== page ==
What Would a Compassionate Society Look Like?

Compassion is an essentially human quality. If you doubt it, read the story below and see if you are able to remain unmoved by it[1].

“I rode to the address and honked the horn. After waiting a few minutes I honked again. Since this was going to be the last ride of my shift, I thought about just driving away, but instead I put the car in park and walked up to the front door. ‘Just a minute’ answered the frail elderly voice. I could hear something being dragged across the floor. After a long pause the door opened. A small woman in her nineties stood in front of me. She was wearing a print dress and a pillow-box hat. By her side was a small nylon suitcase. The apartment looked like no one had lived in it for years. The furniture were covered with sheets, there was no clock on the wall, no knickknacks or utensils anywhere. ‘Would you carry my bag to the car’ she said. I took her suitcase to the car and then return to assist the woman. She took my arm and we walked slowly across the curb. She kept thanking me for my kindness. ‘Oh, it’s nothing’ I told her ‘I just try to treat my passenger as I wish my mother to be treated.’ ‘Oh, you are such a good man’ she responded. When we got to the cab she gave me an address and asked ‘Could you drive me through downtown?’ ‘Well,’ I said, ‘it’s not the shortest way to go’ and she answered quickly ‘I don’t mind,’ she said, ‘I am in no hurry. I am on my way to a hospice.’ I looked in the rear view mirror and her eyes were glistening. ‘I don’t have any family left.’ she continued in a soft voice ‘The doctor said I don’t have very long.’ I quietly reached over and shut off the meter. ‘What route would you like me to take?’ I asked. For the next two hours we drove through the city. She showed me the building where she once worked as an elevator operator. She had me pull up in front of a furniture warehouse that had once been a ballroom where she danced as a girl. Sometimes she would ask me to slow down in front of a building or a corner and we would just sit staring into the darkness. At the first hint of the sun creasing the horizon she suddenly said ‘I am tired now. Let’s go.’ So we drove to the address she gave me. It was a low building – a convalescent home. Two orderlies came out to the cab as soon as we pulled up. I opened the trunk and took the small suitcase to the door. The woman was already seated in a wheelchair. ‘How much do you owe you?’ she asked reaching into her purse. ‘Oh, nothing.’ I said. ‘But you have to make a living’ she answered. ‘There are other passengers.’ I responded. Almost without thinking I bent and gave her a hug. She held on to me tightly. ‘You gave an old woman a little moment of joy.’ She said. ‘Thank you.’ I squeezed her hand and walked into the morning light. Behind me a door shut. It was the sound of the closing of a life. I did not pick up any more passengers that day. I drove aimlessly lost in thoughts. For the rest of the day I could hardly talk. What if that woman had gotten an angry driver or one who was impatient to end his shift? What if I had refused to take the longer route or honked and drove away? On a quick review I don’t think I have done anything more important in my life.”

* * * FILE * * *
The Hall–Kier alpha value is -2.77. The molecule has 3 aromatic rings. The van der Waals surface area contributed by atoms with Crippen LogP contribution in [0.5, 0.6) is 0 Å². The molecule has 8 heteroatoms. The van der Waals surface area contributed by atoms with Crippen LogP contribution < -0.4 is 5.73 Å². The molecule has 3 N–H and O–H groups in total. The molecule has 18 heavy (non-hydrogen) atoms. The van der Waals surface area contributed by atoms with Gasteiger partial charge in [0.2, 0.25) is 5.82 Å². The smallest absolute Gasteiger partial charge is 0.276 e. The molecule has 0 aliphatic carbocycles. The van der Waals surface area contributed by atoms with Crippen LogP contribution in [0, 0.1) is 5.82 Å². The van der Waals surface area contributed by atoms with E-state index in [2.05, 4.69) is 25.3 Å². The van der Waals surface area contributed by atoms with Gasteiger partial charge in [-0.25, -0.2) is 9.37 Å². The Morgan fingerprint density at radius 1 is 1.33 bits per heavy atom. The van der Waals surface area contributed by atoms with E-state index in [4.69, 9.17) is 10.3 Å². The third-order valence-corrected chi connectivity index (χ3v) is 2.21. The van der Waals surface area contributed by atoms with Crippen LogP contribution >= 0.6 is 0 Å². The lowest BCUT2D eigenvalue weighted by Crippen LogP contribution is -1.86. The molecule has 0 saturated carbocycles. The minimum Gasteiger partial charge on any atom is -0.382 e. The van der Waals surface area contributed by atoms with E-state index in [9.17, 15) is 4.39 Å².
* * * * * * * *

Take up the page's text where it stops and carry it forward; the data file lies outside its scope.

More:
While compassion is a universal human quality it does not seem to be expressed in our culture and in the functioning of our modern societies.